Instead, we are sacrificing them for the pleasure of buying things we mostly don’t need, going places we mostly don’t want to go, and doing things we mostly don’t want to do.

      It is almost unimaginable in its idiocy and in its monstrosity.

      • Mulga Mumblebrain says:

        It’s more like Stalingrad, 1942, and we need a Zhukov. This is an even bigger and bloodier war with evil than the Eastern Front of WW2. And first we simply must recognise and never cease denouncing the denialists as forces of evil.

    • Paul Klinkman says:

      I’m unreasonably pessimistic about the climate change forecast.

      I’m unreasonably optimistic about the possibilities of green energy, because I’m an inventor and I can see what works. If we could get the assault weapons industry, aka the National Rifle Association minus 17 assorted deer hunters, to defend solar energy with their cold, dead hands, maybe we’d get somewhere.

      I’m fairly realistic about the political possibilities. Bumpy ride coming up. Around 1980 a trillion dollars worth of new nuclear power plant construction was cancelled through mass protests and exposure of massive industry fraud. We already signed one atmospheric treaty around ozone-depleting gases.

    • Superman1 says:

      We’re all fossil fuel addicts, and like most addicts, the addiction is more precious than life itself. By the end of the century, seven billion will be gone. If one thousand more generations could have survived with proper stewardship, that’s seven trillion people we have eliminated.

      • Merrelyn Emery says:

        You keep using the addiction analogy Superman but it is misleading. From my observations, Americans waste all resources nonchalantly and carelessly. This behaviour is easily fixed with some very simple mechanisms while addictions are extraordinarily difficult to cure. The problem is bad enough without confusing it, ME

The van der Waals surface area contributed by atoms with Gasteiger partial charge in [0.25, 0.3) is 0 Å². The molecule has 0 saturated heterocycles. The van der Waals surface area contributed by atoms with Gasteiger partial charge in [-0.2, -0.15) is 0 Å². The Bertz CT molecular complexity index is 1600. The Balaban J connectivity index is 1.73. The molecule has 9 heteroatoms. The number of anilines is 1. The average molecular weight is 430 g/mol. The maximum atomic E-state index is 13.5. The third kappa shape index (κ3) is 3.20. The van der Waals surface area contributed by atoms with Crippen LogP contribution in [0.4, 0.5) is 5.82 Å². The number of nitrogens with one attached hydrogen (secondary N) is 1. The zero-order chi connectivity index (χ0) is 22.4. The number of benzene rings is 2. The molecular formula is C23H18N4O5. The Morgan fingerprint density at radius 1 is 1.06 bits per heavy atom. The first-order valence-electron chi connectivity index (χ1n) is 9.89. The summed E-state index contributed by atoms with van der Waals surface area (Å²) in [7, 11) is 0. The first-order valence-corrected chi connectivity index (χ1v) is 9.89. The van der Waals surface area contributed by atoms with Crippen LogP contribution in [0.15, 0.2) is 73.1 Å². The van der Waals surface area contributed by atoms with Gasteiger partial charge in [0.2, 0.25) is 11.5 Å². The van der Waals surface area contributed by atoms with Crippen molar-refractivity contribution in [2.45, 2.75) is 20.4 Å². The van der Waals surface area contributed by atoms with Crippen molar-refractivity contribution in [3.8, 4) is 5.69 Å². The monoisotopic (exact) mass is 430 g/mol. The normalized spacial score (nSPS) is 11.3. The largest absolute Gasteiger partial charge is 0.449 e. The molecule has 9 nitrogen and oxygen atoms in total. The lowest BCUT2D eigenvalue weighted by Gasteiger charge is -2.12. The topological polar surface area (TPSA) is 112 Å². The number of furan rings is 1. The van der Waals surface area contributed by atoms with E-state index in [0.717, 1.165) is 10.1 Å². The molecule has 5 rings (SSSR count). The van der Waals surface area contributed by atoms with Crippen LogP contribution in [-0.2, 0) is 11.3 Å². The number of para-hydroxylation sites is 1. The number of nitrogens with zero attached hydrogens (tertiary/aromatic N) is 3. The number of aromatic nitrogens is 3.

• Merrelyn Emery says:

          Is there anybody out there? My comment from 27th Dec is still locked up and I would like this one released too, thanks, ME

        • David Smith says:

          On the other hand, becoming more efficient slows the decent, but we don’t solve the problem until we stop burning fossil fuels completely or nearly completely – The end of the age of fire.

        • Superman1 says:

          Now, we’re getting into semantics. We’re addicted to lifestyle activities enabled by technology, which today is enabled mainly by unlimited availability of cheap fossil fuel. My neighbors probably average two overseas flights per year for vacation, and perhaps three or more long domestic flights for family purposes. What’s the easy fix for that? And, how long would a politician last who supported termination of such fossil fuel extravagance? It’s fundamentally addiction, and I did not chose that term accidentally.

  6. Paul Klinkman says:

    NPR story: thousands of people are turning out to hearings, to protest a new coal port to ship coal to China. Building the coal port is immoral for climate change reasons.

    Good potential story. You’re encouraged to find some coverage.

    • wili says:

      Good idea.

      I guess I expected to see something here on Lisa Jackson’s resignation from head of the EPA, too. I would love to see some discussion about what this might mean for Keystone, fracking, and other issues.

      But I know it all takes lots of work to try to cover everything relevant to CC.

  7. prokaryotes says:

    Obama Urges Senate Leaders to Put Together a Tax Deal

    What are the odd’s for a carbon tax? That would be btw the best way to indirectly tax rich people (who own high in carbon factories, shares and such). Ofc, this tax income should benefit those with low carbon footprint.